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2014年5月10日 (土)


May 09, 2014
EDITORIAL: China must stop oil drilling in South China Sea

Tensions are escalating dangerously in the South China Sea, where China and Vietnam have conflicting territorial interests. Chinese government vessels rammed Vietnamese patrol boats near an oil rig that China's state-owned company is installing there, and shot water cannons at Vietnamese vessels.

This is a very serious situation. China had no right to unilaterally start such an economic undertaking in disputed waters in the first place. The Chinese side must desist immediately.

China describes the Paracel Islands, located near the site of the maritime skirmish, as part of its territory and claims it has every right to drill for oil in waters around the islands.

But the entire area falls within the exclusive economic zone established by Vietnam. Although the Paracel Islands have been under China’s effective control, they are also claimed by Vietnam. China's behavior is unacceptable.

The incident marks yet another chapter in the troubled history of territorial disputes in the South China Sea. In addition to China and Vietnam, the Philippines, Malaysia, Brunei and Taiwan claim islands and economic interests in the region.

For its part, China claims most of the South China Sea, encompassed in what is called the “nine-dotted line.” But this U-shaped demarcation line is vague in nature and not clearly based on international law. Beijing seems to believe it holds exclusive rights in the waters within the line.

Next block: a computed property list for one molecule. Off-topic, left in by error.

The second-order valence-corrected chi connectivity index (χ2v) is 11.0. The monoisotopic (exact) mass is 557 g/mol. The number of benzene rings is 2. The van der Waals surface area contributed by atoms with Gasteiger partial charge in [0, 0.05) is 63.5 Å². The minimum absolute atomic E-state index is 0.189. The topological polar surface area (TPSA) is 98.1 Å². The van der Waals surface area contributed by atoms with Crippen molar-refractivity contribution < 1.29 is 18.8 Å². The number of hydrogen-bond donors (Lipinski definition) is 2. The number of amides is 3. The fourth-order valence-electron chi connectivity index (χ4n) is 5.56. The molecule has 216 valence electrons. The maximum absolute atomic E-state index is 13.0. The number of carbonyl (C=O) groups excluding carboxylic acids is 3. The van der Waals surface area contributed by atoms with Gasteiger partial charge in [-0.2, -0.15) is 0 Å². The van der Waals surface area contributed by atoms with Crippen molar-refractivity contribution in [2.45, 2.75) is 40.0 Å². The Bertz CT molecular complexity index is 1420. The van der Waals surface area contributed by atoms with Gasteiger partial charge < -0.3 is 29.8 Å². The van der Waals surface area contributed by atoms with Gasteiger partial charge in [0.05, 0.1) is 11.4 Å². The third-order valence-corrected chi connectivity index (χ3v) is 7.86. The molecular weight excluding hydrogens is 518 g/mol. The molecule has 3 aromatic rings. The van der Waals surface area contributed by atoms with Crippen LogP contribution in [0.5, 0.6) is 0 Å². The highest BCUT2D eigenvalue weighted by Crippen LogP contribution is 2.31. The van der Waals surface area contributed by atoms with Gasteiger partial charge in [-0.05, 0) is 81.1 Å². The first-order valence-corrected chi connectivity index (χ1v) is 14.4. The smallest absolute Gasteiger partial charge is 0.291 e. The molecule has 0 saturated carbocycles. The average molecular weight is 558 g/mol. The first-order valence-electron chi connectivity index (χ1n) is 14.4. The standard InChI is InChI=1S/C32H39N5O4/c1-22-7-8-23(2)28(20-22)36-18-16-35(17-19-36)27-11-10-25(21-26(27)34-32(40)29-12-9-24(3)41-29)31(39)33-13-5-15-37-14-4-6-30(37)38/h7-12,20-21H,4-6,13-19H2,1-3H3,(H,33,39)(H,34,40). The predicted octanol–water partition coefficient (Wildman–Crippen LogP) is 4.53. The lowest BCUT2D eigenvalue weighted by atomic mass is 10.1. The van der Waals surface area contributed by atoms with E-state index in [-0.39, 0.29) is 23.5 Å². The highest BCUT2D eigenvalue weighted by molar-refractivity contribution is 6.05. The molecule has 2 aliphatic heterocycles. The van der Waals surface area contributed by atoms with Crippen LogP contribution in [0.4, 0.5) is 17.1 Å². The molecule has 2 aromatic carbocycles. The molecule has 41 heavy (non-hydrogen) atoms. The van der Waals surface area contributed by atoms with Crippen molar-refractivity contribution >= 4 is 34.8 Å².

In January, the government of China's Hainan province, which Beijing says has jurisdiction over the South China Sea, introduced a set of rules that require all foreign fishing boats to gain permission from provincial authorities to operate in the vast area claimed by China. The move, unsurprisingly, provoked angry protests from neighboring countries. It appears that China is trying to accumulate a number of faits accomplis concerning its territorial claim over the area within the nine-dotted line.

China and Vietnam are both communist countries, but the history of their relationship is checkered, as shown by the 1979 Sino-Vietnamese War. Even so, in the 1990s, the two countries devoted considerable time to working together to resolve disputes over their land border and maritime rights in the Gulf of Tonkin. They eventually struck a deal.

At that time, the two countries failed to reach an agreement on their territorial claims over the South China Sea. But the deal was viewed as sage move and a way of avoiding conflict that would harm bilateral ties.

In 2002, China and the Association of Southeast Asian Nations (ASEAN) agreed on the Declaration on the Conduct of Parties in the South China Sea, a set of principles for peaceful resolutions to disputes in the region. Both sides are set to work out a detailed code of conduct to achieve the goal outlined in the agreement. China’s latest action tramples on these international agreements.

The U.S. government quickly expressed its concern about this latest flare-up. Washington regards China’s behavior as a potentially serious threat to the principle of freedom of navigation in the entire South China Sea.

If things don’t improve, the seas in East Asia will become theaters of conflict among regional powers. That would be in nobody’s interest. China, which is responsible for this situation, should back down first. We also urge Vietnam to keep calm in responding to the situation.

--The Asahi Shimbun, May 9


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